Okay, so I guess my husband's birthday isn't quite over yet, because here I am blogging about him. Again.
Dan simply has these moments when he wants to cover all his bases, make things right again. Just do the right thing. It's taken us on some adventurous detours.
Our honeymoon, five-plus years ago. After observing Dan's obsessing over how we were going to see all of Europe in a month, and yet dwelling the most on locales in Spain and Portugal, I finally told him to just chuck the rest of Europe and plan the trip around those two countries. And with that, he researched countless guidebooks, got the maps, made the online reservations and the itinerary (all of which he excels at, so much better than I do), and we flew off to London, then Toulouse. We rented a car in Toulouse and took a hop, skip, and a jump over the border into Spain.
After a stop at the Salvador Dali museum in Figueres, we made our way to the resort town of Pineda de Mar, a short train trip away from Barcelona. For the next few days, we took the train into the city and walked down La Rambla, took in Antoni Gaudi's mind-blowing Modernisme architecture masterpieces, and thoroughly enjoyed ourselves.
But on that first day, all we wanted to do was to check into our hotel. So we parked our teeny rental car, pulled out our stuff, dropped it off at our room, and came back to the car only to find that we had been ticketed. Turns out there was a big municipal meter that was sitting on the sidewalk only a little ways up from where we parked, and we not only didn't see it, we didn't feed the meter for the time that we had parked there.
Now, keep in mind: the fine for our faux pas was miniscule by American standards. It was the equivalent of two bucks. I don't know exactly what it was - maybe the first flush of a new marriage, the need to do right by a foreign country, or just Dan - but suddenly, inbetween all of the other things we had on our itinerary, we had to pay this ticket somehow.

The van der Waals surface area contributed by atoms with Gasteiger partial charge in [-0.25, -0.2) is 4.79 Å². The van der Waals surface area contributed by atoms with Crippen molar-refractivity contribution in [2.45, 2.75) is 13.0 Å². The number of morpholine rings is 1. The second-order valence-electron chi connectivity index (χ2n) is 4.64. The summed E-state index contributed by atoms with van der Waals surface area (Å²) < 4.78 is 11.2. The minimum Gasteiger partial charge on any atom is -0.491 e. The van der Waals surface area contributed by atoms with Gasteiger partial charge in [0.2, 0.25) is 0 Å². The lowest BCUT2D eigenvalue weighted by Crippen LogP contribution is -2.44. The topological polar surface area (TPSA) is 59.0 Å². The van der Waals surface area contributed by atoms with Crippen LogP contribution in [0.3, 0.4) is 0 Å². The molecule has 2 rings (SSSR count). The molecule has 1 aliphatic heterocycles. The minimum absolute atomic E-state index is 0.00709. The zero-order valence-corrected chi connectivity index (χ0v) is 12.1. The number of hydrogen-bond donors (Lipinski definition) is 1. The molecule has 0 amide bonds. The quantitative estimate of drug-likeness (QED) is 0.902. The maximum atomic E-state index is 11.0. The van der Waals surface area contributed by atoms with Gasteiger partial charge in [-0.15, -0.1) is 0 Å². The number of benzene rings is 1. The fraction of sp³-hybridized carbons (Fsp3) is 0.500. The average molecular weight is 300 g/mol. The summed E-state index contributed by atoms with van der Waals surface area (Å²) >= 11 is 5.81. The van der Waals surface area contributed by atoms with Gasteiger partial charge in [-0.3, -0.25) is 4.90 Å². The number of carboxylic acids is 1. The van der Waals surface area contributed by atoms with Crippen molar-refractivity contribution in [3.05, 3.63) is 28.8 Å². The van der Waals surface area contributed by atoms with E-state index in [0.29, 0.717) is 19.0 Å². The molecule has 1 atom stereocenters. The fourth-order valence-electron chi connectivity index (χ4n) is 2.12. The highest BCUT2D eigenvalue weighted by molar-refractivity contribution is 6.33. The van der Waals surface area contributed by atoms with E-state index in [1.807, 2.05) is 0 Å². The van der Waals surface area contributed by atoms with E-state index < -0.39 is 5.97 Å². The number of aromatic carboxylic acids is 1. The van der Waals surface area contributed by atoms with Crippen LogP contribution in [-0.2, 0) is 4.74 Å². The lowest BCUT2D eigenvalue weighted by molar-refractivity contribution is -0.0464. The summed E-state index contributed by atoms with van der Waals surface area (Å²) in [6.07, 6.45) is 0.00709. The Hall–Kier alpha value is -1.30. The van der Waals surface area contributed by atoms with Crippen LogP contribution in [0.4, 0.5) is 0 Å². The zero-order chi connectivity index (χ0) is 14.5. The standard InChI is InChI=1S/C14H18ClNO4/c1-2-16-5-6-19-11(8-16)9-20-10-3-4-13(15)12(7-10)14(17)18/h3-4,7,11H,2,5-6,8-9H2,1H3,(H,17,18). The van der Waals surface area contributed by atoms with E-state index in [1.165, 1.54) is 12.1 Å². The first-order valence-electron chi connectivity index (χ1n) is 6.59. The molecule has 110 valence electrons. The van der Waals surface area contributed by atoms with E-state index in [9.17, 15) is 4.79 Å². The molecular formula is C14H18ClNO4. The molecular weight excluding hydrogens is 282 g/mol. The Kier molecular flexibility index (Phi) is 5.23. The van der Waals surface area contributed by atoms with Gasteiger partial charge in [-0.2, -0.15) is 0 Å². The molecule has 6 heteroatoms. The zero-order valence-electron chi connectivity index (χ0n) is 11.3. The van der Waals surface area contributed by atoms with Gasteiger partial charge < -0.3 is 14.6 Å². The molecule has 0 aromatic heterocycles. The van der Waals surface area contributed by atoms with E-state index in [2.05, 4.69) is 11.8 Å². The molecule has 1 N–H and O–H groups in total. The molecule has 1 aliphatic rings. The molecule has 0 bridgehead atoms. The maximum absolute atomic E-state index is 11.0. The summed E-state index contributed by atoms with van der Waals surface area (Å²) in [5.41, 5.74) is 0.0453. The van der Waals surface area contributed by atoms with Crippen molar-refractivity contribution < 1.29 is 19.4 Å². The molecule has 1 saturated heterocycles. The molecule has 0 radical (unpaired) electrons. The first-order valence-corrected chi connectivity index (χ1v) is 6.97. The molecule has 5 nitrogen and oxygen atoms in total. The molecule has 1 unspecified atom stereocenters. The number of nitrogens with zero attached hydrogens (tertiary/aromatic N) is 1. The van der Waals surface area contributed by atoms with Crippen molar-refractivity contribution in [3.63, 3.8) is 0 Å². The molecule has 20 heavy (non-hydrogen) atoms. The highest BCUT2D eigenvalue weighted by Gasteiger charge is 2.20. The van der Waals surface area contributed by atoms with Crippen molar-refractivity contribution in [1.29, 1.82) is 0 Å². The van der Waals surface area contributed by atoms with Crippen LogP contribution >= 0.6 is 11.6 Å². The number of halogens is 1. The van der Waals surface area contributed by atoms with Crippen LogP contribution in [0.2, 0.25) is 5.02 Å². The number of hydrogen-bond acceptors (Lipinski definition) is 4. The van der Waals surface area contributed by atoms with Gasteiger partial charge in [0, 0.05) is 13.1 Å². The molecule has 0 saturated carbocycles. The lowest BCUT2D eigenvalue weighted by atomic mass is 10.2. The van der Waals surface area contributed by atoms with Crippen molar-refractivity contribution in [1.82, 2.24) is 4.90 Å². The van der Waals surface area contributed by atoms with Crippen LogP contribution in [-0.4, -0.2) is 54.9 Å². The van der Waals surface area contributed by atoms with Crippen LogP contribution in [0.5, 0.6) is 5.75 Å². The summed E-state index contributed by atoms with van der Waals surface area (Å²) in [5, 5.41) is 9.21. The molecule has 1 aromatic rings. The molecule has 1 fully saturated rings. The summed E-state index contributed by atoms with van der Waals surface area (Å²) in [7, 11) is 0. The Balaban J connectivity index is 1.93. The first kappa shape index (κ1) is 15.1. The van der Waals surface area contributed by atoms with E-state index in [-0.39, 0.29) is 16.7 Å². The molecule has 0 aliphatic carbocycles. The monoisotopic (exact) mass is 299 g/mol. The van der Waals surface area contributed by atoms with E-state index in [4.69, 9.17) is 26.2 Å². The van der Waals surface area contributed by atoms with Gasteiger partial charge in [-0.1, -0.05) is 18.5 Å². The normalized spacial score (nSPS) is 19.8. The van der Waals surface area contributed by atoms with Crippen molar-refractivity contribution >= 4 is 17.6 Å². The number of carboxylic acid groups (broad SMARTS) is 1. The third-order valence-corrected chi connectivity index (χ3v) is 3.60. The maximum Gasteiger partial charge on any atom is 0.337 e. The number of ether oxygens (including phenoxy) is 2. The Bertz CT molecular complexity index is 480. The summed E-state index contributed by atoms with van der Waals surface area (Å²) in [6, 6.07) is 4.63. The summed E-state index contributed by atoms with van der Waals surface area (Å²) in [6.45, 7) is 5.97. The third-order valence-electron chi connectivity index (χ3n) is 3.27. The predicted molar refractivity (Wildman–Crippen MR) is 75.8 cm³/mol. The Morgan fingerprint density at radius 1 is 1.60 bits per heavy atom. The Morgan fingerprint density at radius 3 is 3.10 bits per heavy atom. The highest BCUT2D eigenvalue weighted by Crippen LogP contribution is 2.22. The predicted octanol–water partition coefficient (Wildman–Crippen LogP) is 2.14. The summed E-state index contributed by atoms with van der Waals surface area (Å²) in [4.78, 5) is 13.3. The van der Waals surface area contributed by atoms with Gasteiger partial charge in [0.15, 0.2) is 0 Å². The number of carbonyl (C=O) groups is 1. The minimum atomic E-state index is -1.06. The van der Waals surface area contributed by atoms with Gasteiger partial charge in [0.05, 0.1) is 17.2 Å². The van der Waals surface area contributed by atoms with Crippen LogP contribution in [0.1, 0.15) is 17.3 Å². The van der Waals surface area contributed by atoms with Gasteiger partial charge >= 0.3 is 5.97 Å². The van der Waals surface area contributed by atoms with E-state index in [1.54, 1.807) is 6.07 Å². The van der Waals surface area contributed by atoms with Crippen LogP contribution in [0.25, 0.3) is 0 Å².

So, every day we stayed in Pineda, at some point in each day, Dan had to be on the trail of settling this ticket. He was armed with only the ticket, his better-than-average elementary Spanish, and my company. We managed to shoe-horn this quest inbetween Gaudi-viewings, a visit to the Miro museum, and checking out the area's preparations for the festival of San Juan.
It also took us into a small glimpse of the law and its enforcers a la Espana.
Our quest took us first to the local Guardia Civil house, which was situated on the beach in Pineda. I read later on in James Michener's Iberia that the Guardia Civil had been an official branch of Franco's enforcers in the days before the restoration of the monarchy. What we saw, however, was the equivalent of a National Guard troop as uniformed beach bums. They directed my husband to the local police station to help with the ticket. And so we had to pursue its payment another day.
That next day we stopped off at the local station, which was much more formal and together than the Guardia Civil beach bunker had been. Through a lengthy conversation in Spanish, my husband finally got the story. Payment of the fine was achieved through the muni-meter itself. Seems a teeny slot at the bottom of the machine was where the ticketed person inserted the ticket, the money for the fine, and, presumably, a mea culpa, and all was forgiven.
Dan and I went back to the machine. We examined the bottom slot, which was large enough for only bills, not coins, to pass through. So we couldn't pay it with our coin pesetas at all. Sigh.
We went to a local restaurant that night to take in a traditional meal commemorating the beginning of the San Juan celebrations. A woman on the train back from Barcelona we had been on earlier in the day had pointed out all the people fishing in the sea from shore and told us they would be fishing all night for the feast of San Juan. Dan and I left them to it after the meal and went back to our room.
The next morning, we drove off down the road to Valencia. We had a candied cake in the backseat, a traditional festival food that we were noshing on as we drove. Before we left, Dan handed me the ticket and two American dollars to stuff in the muni-meter slot. They barely managed to fit.
Mea Culpa, Pineda de Mar. We hope all is forgiven.